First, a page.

Why Does One Feel So Unwelcome and Alone in these Council Chambers?
A News Commentary by Niagara At Large reporter and publisher Doug Draper
Posted November 17th, 2017 on Niagara At Large
Niagara, Ontario – I walked in to Niagara Region’s council chambers this November 16th, where the seats in public gallery were packed with people from the Town of Pelham.
That’s the way it usually seems to go at Niagara regional council meetings these days.
The public gallery is either crammed to standing room only with people, there for the airing of a single issue that is rankling them, then leaving en masse after that one and only issue they came for – on an agenda chalk full of other affairs in need of public attention – has been addressed.
Or more often than not, a whole council meeting takes place with a public gallery virtually empty of people, leaving the councillors to say and do whatever, with hardly anyone outside of some regional staff and a few members of the news media physically there to look on.
At this November 16th session of Niagara’s regional council, the gallery was packed with people from Pelham as two of their fellow citizens stood at a podium expressing concern over what they see as “a lack of openness and transparency” when it comes to their town’s mayor, Dave Augustyn, and his council’s (along with some past town councils’) expenditure of millions of their tax dollars on land and infrastructure and buildings, including a new community centre, off Highway 20 and Rice Road in the Pelham community of Fonthill.
Questions and concerns over this spending have festered for more than half a year now with the regional government’s corporate services committee chair, Port Colborne regional councillor David Barrick, raising them early last spring in an exhaustive motion – and also possibly unprecedented one in Niagara when it comes to a regional government making demands for financial data from a local municipality – calling for an audit of Pelham’s municipal books.
In the wake of Barrick’s March 2017 motion, at least some observers, including this journalist, assumed that the allegations of fiscal mismanagement raised in it would be addressed relatively quickly with answers most reasonable people would find satisfactory given that they had to be available already in facts and figures that could easily be found in Town of Pelham budget reports.
But as spring turned into summer and summer turned into fall, the issue continued to fester to a point where a couple of months back, in another spectacle unprecedented in the annals of municipal governance in Niagara, a Niagara-on-the-Lake developer who has business interests in Pelham waved a cheque for $50,000 at a meeting of regional councillors, offering to pay for an audit of the town’s books.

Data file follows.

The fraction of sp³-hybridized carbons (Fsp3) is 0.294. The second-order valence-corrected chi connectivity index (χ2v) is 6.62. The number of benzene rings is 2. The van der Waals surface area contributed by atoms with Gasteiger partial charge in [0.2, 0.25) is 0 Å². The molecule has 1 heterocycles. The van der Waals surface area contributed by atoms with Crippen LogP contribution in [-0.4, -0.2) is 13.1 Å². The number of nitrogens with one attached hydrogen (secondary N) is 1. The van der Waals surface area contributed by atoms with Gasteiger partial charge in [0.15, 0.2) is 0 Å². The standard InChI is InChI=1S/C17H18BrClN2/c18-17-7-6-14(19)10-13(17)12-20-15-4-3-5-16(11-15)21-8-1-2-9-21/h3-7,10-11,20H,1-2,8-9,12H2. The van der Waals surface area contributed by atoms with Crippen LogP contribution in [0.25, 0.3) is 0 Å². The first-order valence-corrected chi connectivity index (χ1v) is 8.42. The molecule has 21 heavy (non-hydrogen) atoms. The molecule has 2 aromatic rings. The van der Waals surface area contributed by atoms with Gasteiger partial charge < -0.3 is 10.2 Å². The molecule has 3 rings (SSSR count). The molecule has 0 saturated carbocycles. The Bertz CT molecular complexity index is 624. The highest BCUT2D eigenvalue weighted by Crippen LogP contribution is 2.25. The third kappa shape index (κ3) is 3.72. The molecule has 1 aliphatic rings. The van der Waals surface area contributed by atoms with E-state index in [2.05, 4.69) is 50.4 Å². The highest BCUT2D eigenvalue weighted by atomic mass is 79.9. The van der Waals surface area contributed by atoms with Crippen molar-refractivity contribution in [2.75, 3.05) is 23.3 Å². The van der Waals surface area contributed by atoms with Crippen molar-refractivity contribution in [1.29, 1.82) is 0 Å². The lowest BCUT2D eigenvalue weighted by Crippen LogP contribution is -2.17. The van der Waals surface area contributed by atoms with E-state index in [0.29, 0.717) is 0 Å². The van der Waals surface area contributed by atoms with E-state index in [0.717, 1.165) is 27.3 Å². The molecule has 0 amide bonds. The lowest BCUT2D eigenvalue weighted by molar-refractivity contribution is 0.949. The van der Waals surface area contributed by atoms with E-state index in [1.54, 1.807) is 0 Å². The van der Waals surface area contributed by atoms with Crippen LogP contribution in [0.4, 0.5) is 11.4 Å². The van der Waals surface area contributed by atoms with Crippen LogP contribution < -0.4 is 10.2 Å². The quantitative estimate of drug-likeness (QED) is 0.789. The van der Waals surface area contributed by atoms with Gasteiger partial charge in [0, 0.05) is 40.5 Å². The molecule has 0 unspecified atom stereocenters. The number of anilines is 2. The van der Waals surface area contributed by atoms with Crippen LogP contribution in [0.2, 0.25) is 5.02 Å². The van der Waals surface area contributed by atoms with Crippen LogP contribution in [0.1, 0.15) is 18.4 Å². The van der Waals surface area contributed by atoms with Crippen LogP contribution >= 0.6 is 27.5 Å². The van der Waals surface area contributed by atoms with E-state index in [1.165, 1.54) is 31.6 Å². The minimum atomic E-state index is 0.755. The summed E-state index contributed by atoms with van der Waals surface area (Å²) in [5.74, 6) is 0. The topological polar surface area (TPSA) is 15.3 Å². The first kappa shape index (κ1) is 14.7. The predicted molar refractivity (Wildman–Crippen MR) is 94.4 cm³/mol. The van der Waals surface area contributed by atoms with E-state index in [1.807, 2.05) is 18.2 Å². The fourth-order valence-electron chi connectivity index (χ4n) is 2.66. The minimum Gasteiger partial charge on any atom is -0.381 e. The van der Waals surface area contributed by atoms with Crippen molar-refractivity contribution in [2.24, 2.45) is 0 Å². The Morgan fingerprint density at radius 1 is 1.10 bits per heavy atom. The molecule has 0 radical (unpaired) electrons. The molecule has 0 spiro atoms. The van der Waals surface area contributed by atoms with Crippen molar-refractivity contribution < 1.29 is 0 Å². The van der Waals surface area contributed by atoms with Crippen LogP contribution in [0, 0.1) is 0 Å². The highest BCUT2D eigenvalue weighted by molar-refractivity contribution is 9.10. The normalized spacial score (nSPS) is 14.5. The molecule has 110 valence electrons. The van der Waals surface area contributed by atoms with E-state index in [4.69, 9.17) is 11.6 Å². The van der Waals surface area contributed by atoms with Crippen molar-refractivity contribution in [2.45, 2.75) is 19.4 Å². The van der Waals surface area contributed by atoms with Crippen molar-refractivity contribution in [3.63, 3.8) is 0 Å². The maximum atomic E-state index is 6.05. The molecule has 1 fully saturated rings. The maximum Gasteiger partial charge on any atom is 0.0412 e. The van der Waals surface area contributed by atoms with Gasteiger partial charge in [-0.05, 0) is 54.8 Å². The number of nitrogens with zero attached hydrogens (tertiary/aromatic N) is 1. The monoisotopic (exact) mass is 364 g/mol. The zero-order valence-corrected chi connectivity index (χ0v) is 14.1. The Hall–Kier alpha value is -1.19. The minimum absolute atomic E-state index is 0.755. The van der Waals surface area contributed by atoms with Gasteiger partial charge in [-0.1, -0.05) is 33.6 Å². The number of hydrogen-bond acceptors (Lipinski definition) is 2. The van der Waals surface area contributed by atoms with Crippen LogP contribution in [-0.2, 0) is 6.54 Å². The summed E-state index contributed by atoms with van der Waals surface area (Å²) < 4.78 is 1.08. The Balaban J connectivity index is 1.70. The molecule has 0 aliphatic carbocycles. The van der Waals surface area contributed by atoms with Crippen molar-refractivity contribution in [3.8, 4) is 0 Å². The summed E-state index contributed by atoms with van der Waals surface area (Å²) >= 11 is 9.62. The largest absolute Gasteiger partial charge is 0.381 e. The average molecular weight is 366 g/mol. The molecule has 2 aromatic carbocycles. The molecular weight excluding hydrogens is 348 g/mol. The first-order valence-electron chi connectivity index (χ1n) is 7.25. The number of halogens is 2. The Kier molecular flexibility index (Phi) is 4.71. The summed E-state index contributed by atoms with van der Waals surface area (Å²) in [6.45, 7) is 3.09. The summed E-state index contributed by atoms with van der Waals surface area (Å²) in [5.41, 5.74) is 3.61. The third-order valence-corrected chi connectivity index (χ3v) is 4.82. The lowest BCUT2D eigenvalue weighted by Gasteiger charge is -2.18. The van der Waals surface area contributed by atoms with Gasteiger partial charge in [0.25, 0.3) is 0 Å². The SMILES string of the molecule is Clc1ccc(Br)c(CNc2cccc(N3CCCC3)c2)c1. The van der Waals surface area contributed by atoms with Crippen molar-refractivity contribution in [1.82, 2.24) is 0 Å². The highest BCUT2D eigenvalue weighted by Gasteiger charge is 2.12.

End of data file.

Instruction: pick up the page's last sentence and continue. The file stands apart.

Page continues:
Then earlier this November, Pelham councillor Marvin Junkin suddenly resigned his seat on the town’s council, saying (according to a story in a weekly town newspaper, the ‘Voice of Pelham’) that he could no longer cope with how the controversy over the town spending as “the council continues down a path that I feel is increasingly unethical and dishonest. …”
At the same time, stories emerged of an audit of Pelham’s books, completed earlier this year and apparently kept under wraps, showing that over the past seven or eight years, the town has slid down a far deeper million-dollar debt hole than previously thought, reportedly placing in jeopardy any wiggle room it now has to invest in other things its residents may want or need in the future.
That brings us up to the November 16th council meeting where Barrick and some of the usual groups regional councillors who side with each other on matters others view with worry or suspicion reprised their charges that Pelham’s alleged fiscal mess could hurt the credit rating and borrowing status for Niagara’s regional government, and where one of the Pelham residents standing at the podium, Nancy Beamer, representing a citizens group called Pelham DEBT, stressed over and over again that all people in the town want are transparency and accountability from their mayor and council when it comes to the town’s financial picture.
As she stood below a screen hanging from the ceiling of the chamber, showing a slide that featured the words; “They (meaning Pelham residents) all have a deep feeling of distrust and a genuine belief that the Mayor, CAO and Council are hiding something,” Beamer expressed a concern she said many others have that the town’s books may be so bad that living there will become unaffordable for them and their children